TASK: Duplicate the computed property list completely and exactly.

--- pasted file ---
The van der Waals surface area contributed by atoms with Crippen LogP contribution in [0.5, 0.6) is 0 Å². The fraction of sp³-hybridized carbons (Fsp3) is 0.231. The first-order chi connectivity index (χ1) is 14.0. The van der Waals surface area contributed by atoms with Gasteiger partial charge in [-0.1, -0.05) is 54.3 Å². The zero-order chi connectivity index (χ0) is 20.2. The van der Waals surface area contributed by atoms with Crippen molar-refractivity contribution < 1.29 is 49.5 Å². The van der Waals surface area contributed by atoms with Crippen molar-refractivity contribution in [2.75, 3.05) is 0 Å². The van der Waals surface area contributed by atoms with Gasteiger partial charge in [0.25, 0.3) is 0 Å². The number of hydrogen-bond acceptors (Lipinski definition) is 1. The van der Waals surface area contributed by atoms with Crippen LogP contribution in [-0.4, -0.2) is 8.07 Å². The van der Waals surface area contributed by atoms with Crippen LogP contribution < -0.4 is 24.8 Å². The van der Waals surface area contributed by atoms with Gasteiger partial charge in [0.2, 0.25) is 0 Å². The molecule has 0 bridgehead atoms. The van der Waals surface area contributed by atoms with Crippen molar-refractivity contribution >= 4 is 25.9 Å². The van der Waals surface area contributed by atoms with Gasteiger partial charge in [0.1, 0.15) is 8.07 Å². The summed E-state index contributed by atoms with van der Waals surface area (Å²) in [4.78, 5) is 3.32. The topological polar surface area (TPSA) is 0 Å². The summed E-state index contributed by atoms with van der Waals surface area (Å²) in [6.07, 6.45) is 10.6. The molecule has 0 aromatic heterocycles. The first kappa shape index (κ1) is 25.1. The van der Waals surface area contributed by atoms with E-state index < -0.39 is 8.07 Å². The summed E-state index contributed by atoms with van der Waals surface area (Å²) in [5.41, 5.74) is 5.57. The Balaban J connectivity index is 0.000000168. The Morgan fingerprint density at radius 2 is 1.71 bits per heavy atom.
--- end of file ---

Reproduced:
The van der Waals surface area contributed by atoms with Crippen LogP contribution in [0.5, 0.6) is 0 Å². The fraction of sp³-hybridized carbons (Fsp3) is 0.231. The first-order chi connectivity index (χ1) is 14.0. The van der Waals surface area contributed by atoms with Gasteiger partial charge in [-0.1, -0.05) is 54.3 Å². The zero-order chi connectivity index (χ0) is 20.2. The van der Waals surface area contributed by atoms with Crippen molar-refractivity contribution < 1.29 is 49.5 Å². The van der Waals surface area contributed by atoms with Crippen molar-refractivity contribution in [2.75, 3.05) is 0 Å². The van der Waals surface area contributed by atoms with Gasteiger partial charge in [0.25, 0.3) is 0 Å². The number of hydrogen-bond acceptors (Lipinski definition) is 1. The van der Waals surface area contributed by atoms with Crippen LogP contribution in [-0.4, -0.2) is 8.07 Å². The van der Waals surface area contributed by atoms with Crippen LogP contribution < -0.4 is 24.8 Å². The van der Waals surface area contributed by atoms with Gasteiger partial charge in [0.2, 0.25) is 0 Å². The molecule has 0 bridgehead atoms. The van der Waals surface area contributed by atoms with Crippen molar-refractivity contribution >= 4 is 25.9 Å². The van der Waals surface area contributed by atoms with Gasteiger partial charge in [0.1, 0.15) is 8.07 Å². The summed E-state index contributed by atoms with van der Waals surface area (Å²) in [4.78, 5) is 3.32. The topological polar surface area (TPSA) is 0 Å². The summed E-state index contributed by atoms with van der Waals surface area (Å²) in [6.07, 6.45) is 10.6. The molecule has 0 aromatic heterocycles. The first kappa shape index (κ1) is 25.1. The van der Waals surface area contributed by atoms with E-state index < -0.39 is 8.07 Å². The summed E-state index contributed by atoms with van der Waals surface area (Å²) in [5.41, 5.74) is 5.57. The Balaban J connectivity index is 0.000000168. The Morgan fingerprint density at radius 2 is 1.71 bits per heavy atom.